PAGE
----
Ukraine’s Rebel Elections

Donbas election (RIA Novosti / Aleksei Kudenko)

Donbas election (RIA Novosti / Aleksei Kudenko)

The results of the election in the rebel-held areas of Ukraine’s Donbas were not a huge surprise. Igor Plotnitsky, the President of the self-proclaimed Luhansk Republic, won by 63% of the vote while Aleksandr Zakharchenko, the President of the self-proclaimed Donetsk Republic, won by 75% of the vote.

In both cases, it is worth noting the high voter turnout which exceeded 60% in both regions, in contrast to the low voter turnout (in the 30% range) across the border in the portions of the Donbas still held by Kiev. Therefore, the regional electorate illustrates a preference for the rebel leadership.

Notably, when the first steps were taken toward declaring republics in Donetsk and Luhansk in April, much of the population, though pro-Russian, was indifferent to the rebel cause. What changed popular opinion was the violent “anti-terrorist operation” launched by Kiev and the start of the Donbas war, in which thousands of people perished and over a million became refugees. The conflict included numerous human rights violations and war crimes. These were committed by both sides, but especially by Kiev and the notorious far-right volunteer battalions serving under its watch, such as the feared Azov Battalion.  Civilian areas were shelled constantly by Kiev’s forces and, according to Human Rights Watch, Kiev also used cluster munitions.  Buildings and infrastructure lay in ruins as do people’s livelihoods. The people of the Donbas are angry, and popular support has now been galvanized in favor of the rebels.

Something else changed too. Though the proclamation of the rebel republics was primarily driven by locals, its leadership was largely under the influence of Russian nationalists from across the border in Russia. However, over time, the leadership of the rebel regions has become increasingly more local, as clearly seen in the cases of both Zakharchenko and Plotnitsky.  The revolt itself has also become more local and more Donbas-centric.  The rebels have even adopted a “national anthem” called “Вставай, Донбасс!” or “Arise, Donbass!”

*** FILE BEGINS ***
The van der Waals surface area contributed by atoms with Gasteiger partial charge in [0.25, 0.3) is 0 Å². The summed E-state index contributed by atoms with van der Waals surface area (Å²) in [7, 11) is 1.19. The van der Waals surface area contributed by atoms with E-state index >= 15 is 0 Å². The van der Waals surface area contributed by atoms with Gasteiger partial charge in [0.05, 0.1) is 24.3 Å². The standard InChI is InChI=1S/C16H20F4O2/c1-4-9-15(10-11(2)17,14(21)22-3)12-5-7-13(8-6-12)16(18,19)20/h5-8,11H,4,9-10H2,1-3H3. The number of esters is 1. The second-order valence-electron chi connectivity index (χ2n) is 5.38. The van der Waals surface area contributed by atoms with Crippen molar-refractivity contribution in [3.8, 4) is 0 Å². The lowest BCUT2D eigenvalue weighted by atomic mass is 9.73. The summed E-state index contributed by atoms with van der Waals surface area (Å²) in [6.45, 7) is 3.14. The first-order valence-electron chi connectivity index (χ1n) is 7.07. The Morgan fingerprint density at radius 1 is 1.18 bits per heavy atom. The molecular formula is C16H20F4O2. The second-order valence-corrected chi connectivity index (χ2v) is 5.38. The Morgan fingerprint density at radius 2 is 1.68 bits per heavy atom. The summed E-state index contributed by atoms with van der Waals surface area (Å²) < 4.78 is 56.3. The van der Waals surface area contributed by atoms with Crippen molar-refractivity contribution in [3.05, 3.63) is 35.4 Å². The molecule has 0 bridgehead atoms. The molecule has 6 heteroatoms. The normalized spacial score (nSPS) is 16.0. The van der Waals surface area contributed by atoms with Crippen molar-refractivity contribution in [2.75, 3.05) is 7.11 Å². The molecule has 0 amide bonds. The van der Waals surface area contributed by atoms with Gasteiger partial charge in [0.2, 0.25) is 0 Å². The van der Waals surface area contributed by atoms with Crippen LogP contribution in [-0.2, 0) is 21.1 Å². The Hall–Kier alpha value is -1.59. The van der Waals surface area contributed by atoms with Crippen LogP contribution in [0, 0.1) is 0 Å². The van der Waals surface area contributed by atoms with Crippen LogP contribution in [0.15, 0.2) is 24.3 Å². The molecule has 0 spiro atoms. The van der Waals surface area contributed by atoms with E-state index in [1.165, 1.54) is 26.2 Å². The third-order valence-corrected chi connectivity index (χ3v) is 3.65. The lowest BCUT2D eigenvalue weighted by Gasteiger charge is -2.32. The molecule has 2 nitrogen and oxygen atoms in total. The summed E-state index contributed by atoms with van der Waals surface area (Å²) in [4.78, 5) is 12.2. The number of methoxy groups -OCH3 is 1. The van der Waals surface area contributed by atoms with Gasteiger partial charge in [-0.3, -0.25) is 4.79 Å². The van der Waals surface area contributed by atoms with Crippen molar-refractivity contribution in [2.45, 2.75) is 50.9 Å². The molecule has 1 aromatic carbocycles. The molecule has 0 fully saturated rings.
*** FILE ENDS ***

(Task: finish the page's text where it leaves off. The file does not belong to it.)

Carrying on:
Aleksandr Zakharchenko (RIA Novosti / Mikhail Voskresenskiy)

Aleksandr Zakharchenko (RIA Novosti / Mikhail Voskresenskiy)

Zakharchenko, a former coal mine electrician from Donetsk, has an especially “local” character about him which may partially explain why he won by such a large margin. At a press conference on 24 August, he and his defense minister Vladimir Kononov (another Donbas native) disavowed any association between the rebels and the historic “Makhnovtsy.” This was a reference to a history that the Donbas locals would known best, that of the anarchist Nestor Makhno whose “Free Territory” during the Ukrainian Civil War of 1917-21 included portions of the present-day Donetsk oblast. Zakharchenko also seemed to distinguish the Donbas as a region from the rest of Ukraine including even the rest of the Southeast, making statements such as “We didn’t come to you in Kiev, Dnepropetrovsk, or Zaporozhia.  Leave us [the Donbas] alone. Let us live free and in peace.” He likewise emphasized the hard-working and working-class character of the Donbas people, an amalgam of Russian-speaking Ukrainians, ethnic Russians, and mixed Russo-Ukrainians.

It also worth noting the specific time in which both Zakharchenko and Plotnitsky assumed office. This was in early August, around the same time that Moscow decided to definitively give the rebels military aid to turn the tide against Kiev. Putin was under pressure from the hardliners in the Kremlin to help the rebels for some time. When he finally decided to do so in August, it is likely that one of the conditions for Moscow’s support was that the leadership of the rebel movement had to become more “local.” This would explain the rise of more local figures, such as Zakharchenko and Plotnitsky, to leadership positions in early August.

Overall, it is clear that the only realistic solution for the protracted conflict in the region can be peace. The rebels are ready for talks with Kiev. However, with the strengthened position of “war parties” in Ukraine’s Rada, such a prospect may be diminished or even lost, drowned out by calls from nationalists in Kiev to continue the war. If this does happen, the Donbas rebels are unlikely to back down.

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One thought on “Ukraine’s Rebel Elections

  1. Pingback: RUSSIA & UKRAINE: JRL 2014-#229 table of contents with links :: Tuesday 4 November 2014 | Johnson's Russia List

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